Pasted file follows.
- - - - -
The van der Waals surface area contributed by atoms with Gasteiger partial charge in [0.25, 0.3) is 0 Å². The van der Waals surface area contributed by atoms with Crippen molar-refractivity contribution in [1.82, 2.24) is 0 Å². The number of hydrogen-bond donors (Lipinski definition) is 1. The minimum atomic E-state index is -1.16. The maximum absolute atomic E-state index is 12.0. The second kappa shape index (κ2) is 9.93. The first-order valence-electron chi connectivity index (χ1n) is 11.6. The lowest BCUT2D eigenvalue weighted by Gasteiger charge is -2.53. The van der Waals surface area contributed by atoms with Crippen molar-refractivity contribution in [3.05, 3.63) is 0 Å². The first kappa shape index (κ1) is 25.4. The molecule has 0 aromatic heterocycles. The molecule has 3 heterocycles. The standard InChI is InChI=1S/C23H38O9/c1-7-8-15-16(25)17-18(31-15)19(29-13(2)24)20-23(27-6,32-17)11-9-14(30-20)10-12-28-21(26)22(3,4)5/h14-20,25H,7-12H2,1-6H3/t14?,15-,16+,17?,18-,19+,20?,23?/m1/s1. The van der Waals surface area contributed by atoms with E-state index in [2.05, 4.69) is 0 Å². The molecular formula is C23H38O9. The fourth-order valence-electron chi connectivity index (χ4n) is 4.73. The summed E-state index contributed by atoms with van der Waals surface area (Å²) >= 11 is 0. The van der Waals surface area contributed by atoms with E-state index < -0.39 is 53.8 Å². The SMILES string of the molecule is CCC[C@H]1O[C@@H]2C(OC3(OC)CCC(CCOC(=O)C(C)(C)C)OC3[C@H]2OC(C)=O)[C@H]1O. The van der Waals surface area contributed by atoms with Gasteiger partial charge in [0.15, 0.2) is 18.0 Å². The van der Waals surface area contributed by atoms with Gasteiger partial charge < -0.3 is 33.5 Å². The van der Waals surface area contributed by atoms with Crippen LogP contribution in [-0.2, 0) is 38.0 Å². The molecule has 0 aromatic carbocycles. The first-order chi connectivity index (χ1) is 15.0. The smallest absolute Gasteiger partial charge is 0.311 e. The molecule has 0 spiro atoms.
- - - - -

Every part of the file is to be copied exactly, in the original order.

The van der Waals surface area contributed by atoms with Gasteiger partial charge in [0.25, 0.3) is 0 Å². The van der Waals surface area contributed by atoms with Crippen molar-refractivity contribution in [1.82, 2.24) is 0 Å². The number of hydrogen-bond donors (Lipinski definition) is 1. The minimum atomic E-state index is -1.16. The maximum absolute atomic E-state index is 12.0. The second kappa shape index (κ2) is 9.93. The first-order valence-electron chi connectivity index (χ1n) is 11.6. The lowest BCUT2D eigenvalue weighted by Gasteiger charge is -2.53. The van der Waals surface area contributed by atoms with Crippen molar-refractivity contribution in [3.05, 3.63) is 0 Å². The first kappa shape index (κ1) is 25.4. The molecule has 0 aromatic heterocycles. The molecule has 3 heterocycles. The standard InChI is InChI=1S/C23H38O9/c1-7-8-15-16(25)17-18(31-15)19(29-13(2)24)20-23(27-6,32-17)11-9-14(30-20)10-12-28-21(26)22(3,4)5/h14-20,25H,7-12H2,1-6H3/t14?,15-,16+,17?,18-,19+,20?,23?/m1/s1. The van der Waals surface area contributed by atoms with E-state index in [2.05, 4.69) is 0 Å². The molecular formula is C23H38O9. The fourth-order valence-electron chi connectivity index (χ4n) is 4.73. The summed E-state index contributed by atoms with van der Waals surface area (Å²) >= 11 is 0. The van der Waals surface area contributed by atoms with E-state index < -0.39 is 53.8 Å². The SMILES string of the molecule is CCC[C@H]1O[C@@H]2C(OC3(OC)CCC(CCOC(=O)C(C)(C)C)OC3[C@H]2OC(C)=O)[C@H]1O. The van der Waals surface area contributed by atoms with Gasteiger partial charge in [0.15, 0.2) is 18.0 Å². The van der Waals surface area contributed by atoms with Gasteiger partial charge < -0.3 is 33.5 Å². The van der Waals surface area contributed by atoms with Crippen LogP contribution in [-0.2, 0) is 38.0 Å². The molecule has 0 aromatic carbocycles. The first-order chi connectivity index (χ1) is 15.0. The smallest absolute Gasteiger partial charge is 0.311 e. The molecule has 0 spiro atoms.